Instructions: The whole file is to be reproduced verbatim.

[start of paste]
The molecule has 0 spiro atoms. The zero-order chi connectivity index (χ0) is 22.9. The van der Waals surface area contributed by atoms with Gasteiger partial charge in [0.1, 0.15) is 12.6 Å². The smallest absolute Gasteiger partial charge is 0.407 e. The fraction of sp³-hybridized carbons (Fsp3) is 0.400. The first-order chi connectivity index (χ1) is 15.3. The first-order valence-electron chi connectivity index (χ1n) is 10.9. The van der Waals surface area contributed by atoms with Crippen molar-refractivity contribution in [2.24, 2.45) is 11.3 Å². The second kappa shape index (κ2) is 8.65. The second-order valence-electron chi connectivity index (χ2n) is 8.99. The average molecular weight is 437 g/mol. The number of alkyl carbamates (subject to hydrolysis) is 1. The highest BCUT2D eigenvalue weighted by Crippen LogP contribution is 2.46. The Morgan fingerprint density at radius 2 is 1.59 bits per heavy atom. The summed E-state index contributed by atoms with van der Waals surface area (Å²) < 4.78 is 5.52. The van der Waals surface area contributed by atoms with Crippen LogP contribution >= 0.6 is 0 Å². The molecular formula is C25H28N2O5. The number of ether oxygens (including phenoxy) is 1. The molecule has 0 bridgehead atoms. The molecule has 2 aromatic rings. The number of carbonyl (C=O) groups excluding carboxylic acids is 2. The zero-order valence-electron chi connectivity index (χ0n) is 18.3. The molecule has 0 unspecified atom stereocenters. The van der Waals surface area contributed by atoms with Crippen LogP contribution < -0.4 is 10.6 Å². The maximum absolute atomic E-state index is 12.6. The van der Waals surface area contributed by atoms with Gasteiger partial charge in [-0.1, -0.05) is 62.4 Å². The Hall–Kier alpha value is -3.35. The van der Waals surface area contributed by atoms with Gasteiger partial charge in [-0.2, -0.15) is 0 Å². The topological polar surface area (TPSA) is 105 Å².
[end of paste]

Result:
The molecule has 0 spiro atoms. The zero-order chi connectivity index (χ0) is 22.9. The van der Waals surface area contributed by atoms with Gasteiger partial charge in [0.1, 0.15) is 12.6 Å². The smallest absolute Gasteiger partial charge is 0.407 e. The fraction of sp³-hybridized carbons (Fsp3) is 0.400. The first-order chi connectivity index (χ1) is 15.3. The first-order valence-electron chi connectivity index (χ1n) is 10.9. The van der Waals surface area contributed by atoms with Crippen molar-refractivity contribution in [2.24, 2.45) is 11.3 Å². The second kappa shape index (κ2) is 8.65. The second-order valence-electron chi connectivity index (χ2n) is 8.99. The average molecular weight is 437 g/mol. The number of alkyl carbamates (subject to hydrolysis) is 1. The highest BCUT2D eigenvalue weighted by Crippen LogP contribution is 2.46. The Morgan fingerprint density at radius 2 is 1.59 bits per heavy atom. The summed E-state index contributed by atoms with van der Waals surface area (Å²) < 4.78 is 5.52. The van der Waals surface area contributed by atoms with Crippen LogP contribution >= 0.6 is 0 Å². The molecular formula is C25H28N2O5. The number of ether oxygens (including phenoxy) is 1. The molecule has 0 bridgehead atoms. The molecule has 2 aromatic rings. The number of carbonyl (C=O) groups excluding carboxylic acids is 2. The zero-order valence-electron chi connectivity index (χ0n) is 18.3. The molecule has 0 unspecified atom stereocenters. The van der Waals surface area contributed by atoms with Crippen LogP contribution < -0.4 is 10.6 Å². The maximum absolute atomic E-state index is 12.6. The van der Waals surface area contributed by atoms with Gasteiger partial charge in [-0.1, -0.05) is 62.4 Å². The Hall–Kier alpha value is -3.35. The van der Waals surface area contributed by atoms with Gasteiger partial charge in [-0.2, -0.15) is 0 Å². The topological polar surface area (TPSA) is 105 Å².